The instructors felt this was necessary to simulate exactly what journalists might face in the field covering stories.

“We hope the first thing they experience is emergency first aid because in some of these areas, they not only have to think about colleagues and those around, but themselves as well,” said Shane Bell a former elite commando of the Australian army and trainer/advisor with GJS. “These trainings are very intense, we try to get you to the point of irony when we do scenarios, so as close as we can to what you may be facing out in the field.”

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Actors recruited by Miami Airsoft participate in the Hazardous Environment First Aid Training (HEFT) in Miami-Dade County funded by the Steven Sotloff Memorial 2Lives Foundation. David Aaro For the Miami Herald


In another exercise, they experienced a real world hostage and terrorist situation. After walking single file into the semi-dark warehouse, the journalists were surrounded on all sides by eight or nine actors in full military attire who forcefully told them to get on the ground, while pointing fake, but real-looking assault rifles at their heads. They were then tied up, berated with obscenities, had bags placed over their heads and were escorted to interrogation areas.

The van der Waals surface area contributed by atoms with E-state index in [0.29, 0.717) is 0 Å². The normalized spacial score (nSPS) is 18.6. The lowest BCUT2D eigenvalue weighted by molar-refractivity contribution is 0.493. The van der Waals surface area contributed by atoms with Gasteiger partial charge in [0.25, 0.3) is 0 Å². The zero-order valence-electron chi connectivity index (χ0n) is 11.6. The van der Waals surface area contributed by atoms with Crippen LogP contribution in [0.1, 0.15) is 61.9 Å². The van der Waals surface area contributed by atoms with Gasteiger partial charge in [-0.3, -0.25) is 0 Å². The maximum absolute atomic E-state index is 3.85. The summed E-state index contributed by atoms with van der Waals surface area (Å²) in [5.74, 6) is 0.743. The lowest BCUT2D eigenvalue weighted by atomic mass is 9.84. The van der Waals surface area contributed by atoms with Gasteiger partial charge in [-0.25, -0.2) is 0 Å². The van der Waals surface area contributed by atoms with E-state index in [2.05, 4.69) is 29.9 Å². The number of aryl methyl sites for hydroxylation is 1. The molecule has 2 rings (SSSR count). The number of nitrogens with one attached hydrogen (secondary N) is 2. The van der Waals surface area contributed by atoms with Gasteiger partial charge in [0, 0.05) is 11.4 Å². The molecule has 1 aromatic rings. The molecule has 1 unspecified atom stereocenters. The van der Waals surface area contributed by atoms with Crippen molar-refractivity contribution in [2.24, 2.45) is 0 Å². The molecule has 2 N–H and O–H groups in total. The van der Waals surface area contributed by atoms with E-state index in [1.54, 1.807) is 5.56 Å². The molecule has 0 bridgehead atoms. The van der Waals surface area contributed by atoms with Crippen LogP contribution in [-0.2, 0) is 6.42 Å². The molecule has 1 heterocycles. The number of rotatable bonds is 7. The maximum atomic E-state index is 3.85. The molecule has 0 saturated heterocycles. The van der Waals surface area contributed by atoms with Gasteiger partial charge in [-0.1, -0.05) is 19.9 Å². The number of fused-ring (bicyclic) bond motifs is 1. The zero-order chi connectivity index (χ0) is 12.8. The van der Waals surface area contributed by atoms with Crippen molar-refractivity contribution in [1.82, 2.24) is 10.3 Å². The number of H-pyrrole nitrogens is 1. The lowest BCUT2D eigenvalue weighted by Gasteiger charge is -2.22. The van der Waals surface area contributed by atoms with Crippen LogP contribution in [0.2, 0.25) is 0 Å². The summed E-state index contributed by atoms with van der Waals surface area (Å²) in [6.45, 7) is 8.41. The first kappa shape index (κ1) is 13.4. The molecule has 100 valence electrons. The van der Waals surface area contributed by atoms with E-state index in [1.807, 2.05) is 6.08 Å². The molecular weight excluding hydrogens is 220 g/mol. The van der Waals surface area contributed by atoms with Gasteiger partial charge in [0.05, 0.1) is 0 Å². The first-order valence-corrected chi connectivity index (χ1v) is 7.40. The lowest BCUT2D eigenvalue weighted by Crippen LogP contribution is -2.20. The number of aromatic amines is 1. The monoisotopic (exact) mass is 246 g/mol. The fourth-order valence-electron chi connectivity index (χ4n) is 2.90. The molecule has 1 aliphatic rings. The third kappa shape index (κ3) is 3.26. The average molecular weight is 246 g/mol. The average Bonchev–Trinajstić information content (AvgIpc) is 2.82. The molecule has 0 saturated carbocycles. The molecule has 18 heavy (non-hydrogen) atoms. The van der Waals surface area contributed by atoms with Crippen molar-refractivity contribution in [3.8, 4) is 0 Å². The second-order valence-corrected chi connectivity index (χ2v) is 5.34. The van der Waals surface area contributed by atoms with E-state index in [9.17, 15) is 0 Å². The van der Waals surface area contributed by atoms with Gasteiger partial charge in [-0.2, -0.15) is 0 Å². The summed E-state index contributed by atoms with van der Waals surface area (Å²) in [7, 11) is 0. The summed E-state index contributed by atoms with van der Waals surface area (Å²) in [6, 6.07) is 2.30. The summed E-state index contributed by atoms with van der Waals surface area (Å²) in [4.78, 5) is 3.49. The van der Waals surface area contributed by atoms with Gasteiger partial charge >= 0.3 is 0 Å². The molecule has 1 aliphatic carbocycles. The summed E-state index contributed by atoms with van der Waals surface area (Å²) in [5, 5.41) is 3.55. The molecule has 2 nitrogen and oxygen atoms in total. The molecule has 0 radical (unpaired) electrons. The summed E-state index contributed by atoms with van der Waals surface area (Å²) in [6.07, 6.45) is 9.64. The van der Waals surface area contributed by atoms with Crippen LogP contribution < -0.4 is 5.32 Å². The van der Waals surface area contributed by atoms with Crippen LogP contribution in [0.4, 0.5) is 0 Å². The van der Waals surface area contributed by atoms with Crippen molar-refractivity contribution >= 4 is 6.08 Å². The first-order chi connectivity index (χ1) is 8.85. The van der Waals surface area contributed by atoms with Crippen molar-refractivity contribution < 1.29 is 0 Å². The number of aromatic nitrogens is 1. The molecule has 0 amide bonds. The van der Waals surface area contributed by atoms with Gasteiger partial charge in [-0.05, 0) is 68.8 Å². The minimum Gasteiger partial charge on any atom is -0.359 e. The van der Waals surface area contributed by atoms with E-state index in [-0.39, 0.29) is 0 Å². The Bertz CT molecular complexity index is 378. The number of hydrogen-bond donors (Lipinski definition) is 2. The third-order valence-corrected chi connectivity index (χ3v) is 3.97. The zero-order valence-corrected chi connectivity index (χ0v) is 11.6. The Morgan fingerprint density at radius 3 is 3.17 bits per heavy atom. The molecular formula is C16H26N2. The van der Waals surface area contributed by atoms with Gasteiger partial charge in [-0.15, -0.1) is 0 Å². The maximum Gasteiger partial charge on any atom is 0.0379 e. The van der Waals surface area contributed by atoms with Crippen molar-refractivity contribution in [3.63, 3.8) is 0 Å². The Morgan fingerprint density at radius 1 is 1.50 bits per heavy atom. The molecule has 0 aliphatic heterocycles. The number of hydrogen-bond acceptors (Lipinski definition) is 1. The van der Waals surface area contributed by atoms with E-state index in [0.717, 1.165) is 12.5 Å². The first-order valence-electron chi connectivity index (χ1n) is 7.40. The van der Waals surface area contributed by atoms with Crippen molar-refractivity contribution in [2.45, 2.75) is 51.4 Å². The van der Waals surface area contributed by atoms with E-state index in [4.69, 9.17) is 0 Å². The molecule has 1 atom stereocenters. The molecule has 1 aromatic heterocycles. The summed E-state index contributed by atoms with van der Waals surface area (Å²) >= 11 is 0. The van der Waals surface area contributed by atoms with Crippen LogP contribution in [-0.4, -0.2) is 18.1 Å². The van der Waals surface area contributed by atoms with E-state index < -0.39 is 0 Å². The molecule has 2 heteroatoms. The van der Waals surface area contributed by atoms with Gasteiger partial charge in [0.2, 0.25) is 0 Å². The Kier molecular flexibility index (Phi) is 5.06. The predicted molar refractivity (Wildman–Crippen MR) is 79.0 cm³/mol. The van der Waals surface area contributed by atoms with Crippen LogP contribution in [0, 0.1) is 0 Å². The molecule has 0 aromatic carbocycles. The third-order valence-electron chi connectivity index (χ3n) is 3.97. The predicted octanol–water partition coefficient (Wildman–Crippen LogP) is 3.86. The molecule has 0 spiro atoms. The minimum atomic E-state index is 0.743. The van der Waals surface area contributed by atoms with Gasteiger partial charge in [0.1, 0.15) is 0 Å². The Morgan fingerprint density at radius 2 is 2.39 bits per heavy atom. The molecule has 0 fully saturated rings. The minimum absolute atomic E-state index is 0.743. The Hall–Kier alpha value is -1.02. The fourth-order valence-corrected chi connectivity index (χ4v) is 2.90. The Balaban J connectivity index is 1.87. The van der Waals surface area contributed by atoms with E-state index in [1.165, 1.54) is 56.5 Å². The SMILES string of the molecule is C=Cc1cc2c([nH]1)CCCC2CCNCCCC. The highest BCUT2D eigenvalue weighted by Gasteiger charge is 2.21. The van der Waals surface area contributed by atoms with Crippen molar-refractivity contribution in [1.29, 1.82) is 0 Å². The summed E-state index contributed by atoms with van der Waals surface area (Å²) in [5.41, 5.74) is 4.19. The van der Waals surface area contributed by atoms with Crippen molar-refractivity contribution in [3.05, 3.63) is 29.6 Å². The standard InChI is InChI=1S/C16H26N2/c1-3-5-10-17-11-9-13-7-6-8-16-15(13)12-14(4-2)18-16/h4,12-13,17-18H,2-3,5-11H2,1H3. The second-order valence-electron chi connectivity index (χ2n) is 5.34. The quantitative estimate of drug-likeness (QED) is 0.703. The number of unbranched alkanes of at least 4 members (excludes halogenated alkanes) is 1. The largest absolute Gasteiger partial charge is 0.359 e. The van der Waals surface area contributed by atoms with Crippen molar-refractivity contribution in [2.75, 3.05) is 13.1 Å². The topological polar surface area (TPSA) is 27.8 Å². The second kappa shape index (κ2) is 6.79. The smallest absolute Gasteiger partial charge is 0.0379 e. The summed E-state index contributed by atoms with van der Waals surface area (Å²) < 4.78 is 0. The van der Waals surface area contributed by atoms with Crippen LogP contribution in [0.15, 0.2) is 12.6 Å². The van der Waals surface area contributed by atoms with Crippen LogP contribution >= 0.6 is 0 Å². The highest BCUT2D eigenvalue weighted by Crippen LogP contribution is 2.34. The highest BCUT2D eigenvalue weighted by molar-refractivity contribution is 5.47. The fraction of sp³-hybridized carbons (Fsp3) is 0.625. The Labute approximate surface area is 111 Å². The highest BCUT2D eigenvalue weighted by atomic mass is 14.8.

The journalists were forced to comply. Their training taught them to be truthful, but not give anything away that could be a reason for them to be targeted further. Some were even forced to bark like a dog, or have a Taser drawn and used about a foot away from their heads so they wouldn’t actually be shocked.

“The scenarios inside the simulation area were very real. When you first start them you know in the back of your mind they’re not real, but as your emotions and adrenaline get bigger, sometimes you lose yourself,” said Tej Joshi, a freelance journalist and student at the University of Miami. “They were able to make you feel like you’re really in that situation.”

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Steven Sotloff’s parents, Shirley and Arthur Sotloff of Pinecrest, in 2015. PETER ANDREW BOSCH Miami Herald File

The importance of this training is the experience they now have moving forward.

“The value of this course is that if and when I face a hostile or unexpected dangerous situation, I’ve been through these scenarios before, I’ve thought through them,” said Taylor Barnes, a freelance journalist based in Atlanta. “I’ve gotten feedback from some of the best people who know how to deal with this and I already know I will feel more confident when I face them.”

Some of the other topics covered: how to handle transportation/logistics, how to deal with riot scenarios, how to make it through security checkpoints and how to communicate without being tracked by certain governments.

“My main thing I want to do is to make sure everyone remembers who my son was and this is a good way to do it,” Sotloff said. “I think the training that everyone received here will make them think clearly and save their lives.”